Dear Miss Sweetie

Dear Miss Sweetieomg, what a beautiful, BEAUTIFUL book Loved the history, the wise sentences, the world, the insights, the voice Stacey Lee s books keep getting better and better Oh, and I didn t even see the twists coming A must read if you like diverse, historical YA It s 1890 Atlanta Jo, who is unafraid to speak her mind, lives with Old Gin a man who took her in after she was abandoned by her parents under the house of a local publisher who is unaware that they live there When Jo overhears the folks upstairs talking about how agony aunt columns have led to newspaper sales soaring, she takes it upon herself to suggest a column and does so through a pen name Miss Sweetie They re game for it, and she begins to write these regular columns under the name and under strict anonymity Sales are up and so is interest in finding out who she really is This isn t, of course, only about others discovering who Jo is It s about Jo discovering who she is and the serious family secrets going on around her It s a book about early feminism and how white it was and how girls and women of color like Jo who is Chinese American were shut out and discriminated against in the name of equality Great writing, a really interesting slice of history I hadn t known that after the Civil War, planters brought in Chinese immigrants to fill the gap and what that meant for those people finding housing , and immersive. By Day, Seventeen Year Old Jo Kuan Works As A Lady S Maid For The Cruel Daughter Of One Of The Wealthiest Men In Atlanta But By Night, Jo Moonlights As The Pseudonymous Author Of A Newspaper Advice Column For The Genteel Southern Lady, Dear Miss Sweetie When Her Column Becomes Wildly Popular, She Uses The Power Of The Pen To Address Some Of Society S Ills, But She S Not Prepared For The Backlash That Follows When Her Column Challenges Fixed Ideas About Race And Gender While Her Opponents Clamor To Uncover The Secret Identity Of Miss Sweetie, A Mysterious Letter Sets Jo Off On A Search For Her Own Past And The Parents Who Abandoned Her As A Baby But When Her Efforts Put Her In The Crosshairs Of Atlanta S Most Notorious Criminal, Jo Must Decide Whether She, A Girl Used To Living In The Shadows, Is Ready To Step Into The Light hello lovely cover I want to touch you Stacey Lee continues to be the absolute queen of diverse historical YA and I will hear nothing otherwise Completely devoured this one and loved it just as much as the others, which is saying a lot. You can find the full review and all the fancy and or randomness that accompanies it at It Starts at Midnight.This is such a lovely book I have loved every Stacey Lee book I have read, and this one is certainly no different It combines all the best things family, friendship, fighting for the rights that all people deserve, and yeah, an immensely lovable protagonist, and even a little romance Sometimes Jo s story will break your heart, and it should Indeed, her story is all too relevant in our current sociopolitical climate, which is frankly disheartening But seeing young women like Jo and loads of others in the book who you ll love too gives hope that we so desperately need Ultimately, it will provide you hope, warm your heart, and motivate you to keep on fighting the good fight An absolute win. Disclaimer I received this book from the publisher This has not impacted my review which is unbiased and honest The Downstairs Girl hits the right spot Stacey Lee s books always make me wonder what I would have done if I was in the protagonist s place and The Downstairs Girl is no exception Jo is a heroine you can root for because she is compassionate, always speaks her mind, and has a fierce sense of justice But at the same time, what I loved about The Downstairs Girl is that it looks at Jo s experience as a Chinese American girl living in the South where racism runs in the streets Often we talk about the treatment of black people during this time period and Lee s book examines the place that Asian Americans, specifically Chinese Americans, occupied as neither privileged enough for their skin color to be inconsequential, and not fitting into the rules imposed on society to segregate black people.full review Stacey Lee writes some of my hands down favorite YA historical fiction and The Downstairs Girl does not disappoint There were some things that felt a little too convenient or coincidental and I have some questions about the results of the horse race which I won t share here because spoilers , but Jo was an amazing heroine with whom I really enjoyed spending my time And, unfortunately for us all, the parallels between society and politics and race relations in 1890 and now are depressingly obvious The research and love of history are clear but, as always it s Lee s characters who shine brightly from the pages Not just Jo but Old Gin especially Old Gin and Noemi and Sweet Potato yes, the horse and the Paynes and the Bells and even the despicable Billy Riggs As long as Stacey Lee wants to continue writing historical fiction, I will want to continue reading it. flails I NEED THIS IMMEDIATELY. this is the type of badass journalist girl historical fiction I m here for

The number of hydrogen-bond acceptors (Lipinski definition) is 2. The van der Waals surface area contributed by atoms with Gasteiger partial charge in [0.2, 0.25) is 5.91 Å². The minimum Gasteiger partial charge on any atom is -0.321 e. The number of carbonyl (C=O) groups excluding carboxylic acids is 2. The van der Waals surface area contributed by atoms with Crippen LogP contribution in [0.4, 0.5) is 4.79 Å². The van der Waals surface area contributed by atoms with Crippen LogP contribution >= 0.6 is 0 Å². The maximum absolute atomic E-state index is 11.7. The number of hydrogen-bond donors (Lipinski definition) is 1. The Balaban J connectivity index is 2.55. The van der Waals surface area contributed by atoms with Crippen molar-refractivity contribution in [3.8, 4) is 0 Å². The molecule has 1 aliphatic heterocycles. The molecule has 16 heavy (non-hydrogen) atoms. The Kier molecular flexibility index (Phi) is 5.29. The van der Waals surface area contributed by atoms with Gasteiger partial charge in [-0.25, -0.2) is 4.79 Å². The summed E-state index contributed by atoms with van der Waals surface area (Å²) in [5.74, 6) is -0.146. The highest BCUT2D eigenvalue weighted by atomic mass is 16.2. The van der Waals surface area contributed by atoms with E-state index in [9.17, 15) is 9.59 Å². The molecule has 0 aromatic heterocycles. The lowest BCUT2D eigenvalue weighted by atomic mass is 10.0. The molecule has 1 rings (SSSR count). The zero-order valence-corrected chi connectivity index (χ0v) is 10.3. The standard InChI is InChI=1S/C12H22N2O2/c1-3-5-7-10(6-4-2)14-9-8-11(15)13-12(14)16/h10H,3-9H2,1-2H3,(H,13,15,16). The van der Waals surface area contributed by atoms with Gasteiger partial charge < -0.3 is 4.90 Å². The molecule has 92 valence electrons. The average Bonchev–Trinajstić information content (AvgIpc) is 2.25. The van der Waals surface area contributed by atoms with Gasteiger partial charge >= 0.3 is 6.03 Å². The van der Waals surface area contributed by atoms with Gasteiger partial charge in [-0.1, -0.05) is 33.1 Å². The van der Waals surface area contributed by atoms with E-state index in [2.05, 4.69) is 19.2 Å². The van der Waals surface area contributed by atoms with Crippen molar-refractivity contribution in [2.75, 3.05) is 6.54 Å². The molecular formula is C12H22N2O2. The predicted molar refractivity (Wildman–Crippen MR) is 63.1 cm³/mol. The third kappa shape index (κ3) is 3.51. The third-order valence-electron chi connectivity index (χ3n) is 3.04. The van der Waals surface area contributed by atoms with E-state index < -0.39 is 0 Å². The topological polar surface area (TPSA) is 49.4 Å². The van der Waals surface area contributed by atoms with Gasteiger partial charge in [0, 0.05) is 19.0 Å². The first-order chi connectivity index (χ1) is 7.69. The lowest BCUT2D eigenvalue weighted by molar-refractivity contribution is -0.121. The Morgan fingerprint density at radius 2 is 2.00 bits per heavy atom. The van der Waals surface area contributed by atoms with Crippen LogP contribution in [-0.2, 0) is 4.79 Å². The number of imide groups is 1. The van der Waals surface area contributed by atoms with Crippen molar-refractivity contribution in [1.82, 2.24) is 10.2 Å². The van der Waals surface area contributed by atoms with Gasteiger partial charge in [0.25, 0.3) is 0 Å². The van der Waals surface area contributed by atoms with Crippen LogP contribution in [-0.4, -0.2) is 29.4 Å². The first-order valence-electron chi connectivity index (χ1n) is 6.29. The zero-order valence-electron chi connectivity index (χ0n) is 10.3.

Stacey Lee is a fourth generation Chinese American whose people came to California during the heydays of the cowboys She believes she still has a bit of cowboy dust in her soul A native of southern California, she graduated from UCLA then got her law degree at UC Davis King Hall After practicing law in the Silicon Valley for several years, she finally took up the pen because she wanted the perk

[Reading] ➻ Dear Miss Sweetie By Stacey  Lee – Stockbag.info
  • Hardcover
  • 304 pages
  • Dear Miss Sweetie
  • Stacey Lee
  • English
  • 27 November 2018

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